Mary Bousted: The truth behind those A-level grades

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Like other education ministers before him, Ed Balls has been badly briefed about tests. Every teacher knows that it's necessary to test pupils. The problems start when they have the wrong kinds of tests, and the results are used for too many purposes – at least 18 in England according to one senior figure. When tests are used for high-stakes targets, things start to go badly wrong.

Take today's A-level results. Why are grades so much higher these days? Because teachers, under pressure, are getting better and better at squeezing every last mark out of every pupil regardless of whether the students really understand what they are writing about or how long the information is retained. Spoon-feeding is endemic. No wonder lecturers in higher education complain about a lack of independent learning skills and results which do not seem to be reflected in performance at university.

This year's SATs marking debacle has laid bare the case that the Association of Teachers and Lecturers, and others, have been making for years. This huge testing exercise is just not value for money. The results are insufficiently reliable at school level, and we could get the same national indicators of how well pupils and schools are performing with a small national sample, the way other countries do.

The same problems – of inflated results due to teaching to the test, which infect A-levels – also make SATs results unreliable. We know this because other research on the performance of English children, as well as the increasingly useful international testing, show a much lower rate of improvement than the SATs suggest.

But the response of national test enthusiasts has been to introduce yet more tests. The single level tests, now being piloted, risk making things worse as long as they remain connected to national reporting and target setting. The current plan is for twice-a-year testing slots, just ratcheting up the stress on staff, which is unfortunately but inevitably transmitted to most children.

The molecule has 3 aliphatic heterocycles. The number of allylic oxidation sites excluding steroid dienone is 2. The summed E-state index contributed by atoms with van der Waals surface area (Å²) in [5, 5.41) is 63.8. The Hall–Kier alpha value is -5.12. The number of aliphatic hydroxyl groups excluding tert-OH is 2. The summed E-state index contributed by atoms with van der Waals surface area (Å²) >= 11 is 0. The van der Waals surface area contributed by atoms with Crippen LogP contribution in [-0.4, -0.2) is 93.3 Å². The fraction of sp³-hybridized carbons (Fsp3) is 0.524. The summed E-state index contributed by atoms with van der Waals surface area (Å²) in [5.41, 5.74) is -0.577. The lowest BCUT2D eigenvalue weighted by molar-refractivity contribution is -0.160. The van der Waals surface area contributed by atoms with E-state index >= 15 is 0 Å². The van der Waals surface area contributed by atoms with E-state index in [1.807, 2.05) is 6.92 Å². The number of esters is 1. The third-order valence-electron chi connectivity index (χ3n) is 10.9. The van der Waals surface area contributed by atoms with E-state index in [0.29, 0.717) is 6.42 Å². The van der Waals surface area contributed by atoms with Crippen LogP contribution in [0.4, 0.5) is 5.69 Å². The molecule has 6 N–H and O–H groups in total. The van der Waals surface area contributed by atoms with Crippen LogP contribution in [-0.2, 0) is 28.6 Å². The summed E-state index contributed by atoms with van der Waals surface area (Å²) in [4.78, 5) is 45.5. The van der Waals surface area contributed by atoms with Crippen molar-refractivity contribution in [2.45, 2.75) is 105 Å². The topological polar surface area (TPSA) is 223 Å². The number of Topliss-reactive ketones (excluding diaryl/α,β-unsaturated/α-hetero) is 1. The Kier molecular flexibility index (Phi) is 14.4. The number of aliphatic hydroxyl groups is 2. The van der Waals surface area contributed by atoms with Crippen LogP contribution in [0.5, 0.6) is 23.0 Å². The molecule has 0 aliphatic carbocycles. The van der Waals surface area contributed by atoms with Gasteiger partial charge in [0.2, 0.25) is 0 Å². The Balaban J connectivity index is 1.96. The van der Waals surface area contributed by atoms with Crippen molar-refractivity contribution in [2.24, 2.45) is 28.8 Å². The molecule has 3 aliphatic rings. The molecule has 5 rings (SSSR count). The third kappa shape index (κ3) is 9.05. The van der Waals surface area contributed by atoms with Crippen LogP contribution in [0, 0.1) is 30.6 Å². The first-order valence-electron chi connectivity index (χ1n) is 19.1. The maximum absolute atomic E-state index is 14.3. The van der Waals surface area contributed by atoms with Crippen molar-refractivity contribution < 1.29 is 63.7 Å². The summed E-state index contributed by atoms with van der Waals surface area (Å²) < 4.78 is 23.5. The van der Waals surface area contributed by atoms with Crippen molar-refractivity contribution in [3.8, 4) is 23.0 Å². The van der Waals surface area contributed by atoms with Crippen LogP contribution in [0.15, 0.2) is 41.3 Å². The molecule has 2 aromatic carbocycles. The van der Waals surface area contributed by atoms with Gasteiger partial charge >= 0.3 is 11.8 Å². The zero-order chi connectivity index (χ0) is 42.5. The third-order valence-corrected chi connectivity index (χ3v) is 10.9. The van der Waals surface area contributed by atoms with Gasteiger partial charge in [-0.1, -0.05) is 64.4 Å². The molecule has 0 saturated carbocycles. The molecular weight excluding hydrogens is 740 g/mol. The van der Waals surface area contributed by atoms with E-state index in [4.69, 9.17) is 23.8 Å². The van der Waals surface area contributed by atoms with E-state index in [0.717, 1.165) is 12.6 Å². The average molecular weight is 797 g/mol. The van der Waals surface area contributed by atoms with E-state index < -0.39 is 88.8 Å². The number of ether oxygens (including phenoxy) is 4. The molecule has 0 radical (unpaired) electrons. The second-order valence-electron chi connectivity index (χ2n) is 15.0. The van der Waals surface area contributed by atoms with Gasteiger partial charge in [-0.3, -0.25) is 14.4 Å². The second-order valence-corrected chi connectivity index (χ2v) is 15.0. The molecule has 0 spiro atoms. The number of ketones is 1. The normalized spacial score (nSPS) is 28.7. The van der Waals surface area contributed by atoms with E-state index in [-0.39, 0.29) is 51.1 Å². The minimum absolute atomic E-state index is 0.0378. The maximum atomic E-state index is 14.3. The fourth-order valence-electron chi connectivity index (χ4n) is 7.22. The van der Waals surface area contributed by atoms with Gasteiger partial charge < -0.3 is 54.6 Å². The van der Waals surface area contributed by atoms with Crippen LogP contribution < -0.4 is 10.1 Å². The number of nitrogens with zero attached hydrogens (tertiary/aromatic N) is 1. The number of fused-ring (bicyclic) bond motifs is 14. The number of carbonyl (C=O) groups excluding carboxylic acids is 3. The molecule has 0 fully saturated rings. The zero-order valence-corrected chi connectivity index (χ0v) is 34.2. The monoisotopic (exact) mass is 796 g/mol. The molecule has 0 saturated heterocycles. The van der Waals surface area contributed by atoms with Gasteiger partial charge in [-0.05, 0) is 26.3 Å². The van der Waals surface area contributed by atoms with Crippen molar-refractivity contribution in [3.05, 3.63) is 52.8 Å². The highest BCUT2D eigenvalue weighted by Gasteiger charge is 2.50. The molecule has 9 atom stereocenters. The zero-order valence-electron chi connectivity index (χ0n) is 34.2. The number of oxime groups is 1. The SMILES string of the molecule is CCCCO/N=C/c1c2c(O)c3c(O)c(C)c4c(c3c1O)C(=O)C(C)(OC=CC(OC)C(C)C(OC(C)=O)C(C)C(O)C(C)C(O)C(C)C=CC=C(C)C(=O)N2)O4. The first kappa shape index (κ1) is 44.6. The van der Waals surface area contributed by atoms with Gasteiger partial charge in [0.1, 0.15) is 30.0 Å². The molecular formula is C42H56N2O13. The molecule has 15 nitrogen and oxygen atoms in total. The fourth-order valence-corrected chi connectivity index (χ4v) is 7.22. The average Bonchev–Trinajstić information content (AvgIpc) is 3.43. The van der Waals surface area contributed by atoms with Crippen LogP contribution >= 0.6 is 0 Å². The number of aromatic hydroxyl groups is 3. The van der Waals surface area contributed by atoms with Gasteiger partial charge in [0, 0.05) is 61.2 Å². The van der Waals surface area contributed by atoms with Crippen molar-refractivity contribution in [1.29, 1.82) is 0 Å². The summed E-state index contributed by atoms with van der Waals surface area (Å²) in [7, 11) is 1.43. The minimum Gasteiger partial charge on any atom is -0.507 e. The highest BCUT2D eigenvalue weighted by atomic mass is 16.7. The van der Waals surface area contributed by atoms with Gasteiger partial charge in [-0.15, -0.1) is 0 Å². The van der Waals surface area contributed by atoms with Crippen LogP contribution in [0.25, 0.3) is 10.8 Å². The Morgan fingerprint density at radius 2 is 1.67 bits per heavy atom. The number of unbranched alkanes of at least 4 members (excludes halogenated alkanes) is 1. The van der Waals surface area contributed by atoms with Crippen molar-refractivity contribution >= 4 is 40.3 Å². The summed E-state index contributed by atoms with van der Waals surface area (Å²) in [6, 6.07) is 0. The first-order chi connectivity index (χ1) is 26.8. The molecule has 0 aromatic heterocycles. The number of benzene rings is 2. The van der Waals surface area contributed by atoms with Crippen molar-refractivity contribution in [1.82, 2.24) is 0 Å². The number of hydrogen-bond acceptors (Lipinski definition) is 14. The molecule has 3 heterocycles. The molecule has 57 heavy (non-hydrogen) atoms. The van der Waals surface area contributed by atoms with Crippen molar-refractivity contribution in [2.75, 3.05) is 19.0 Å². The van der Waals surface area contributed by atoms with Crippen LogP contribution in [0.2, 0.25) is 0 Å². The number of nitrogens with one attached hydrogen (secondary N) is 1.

The pity is that just a bit of tweaking of the proposals for single level tests would result in a much better system. The excellent aspirations for them voiced by Mr Balls could become a reality, if they really were under the control of teachers without the tyranny of targets. The idea of a bank of tests ,which could be used as and when to confirm the teacher's own assessment, could transform the atmosphere in our classrooms.

It would be better if politicians were a bit more open about the purposes of the tests. The damage is caused by using them as the most significant measure of accountability of schools, headteachers, and every classroom teacher. If tests were no longer used this way, there would be many other forms of accountability which could do the same job more effectively.

Quite apart from the very expensive tests, we have the very expensive inspection regime of Ofsted, the duties on local authorities to monitor quality and intervene when problems arise, and a host of advisers, supporters, and national agencies telling schools what to do. In total, this amounts to hugely excessive, overlapping accountability systems, so getting rid of nationally reported tests would scarcely leave schools rudderless.

And the damage that would be prevented? A generation of young people who know how to pass tests, but do not know how to learn, who think education is just about certificates, but lack intrinsic commitment to lifelong learning. And the capacity for lifelong learning is what will mark out successful societies in this new century.

The writer is general secretary of the Association of Teachers and Lecturers

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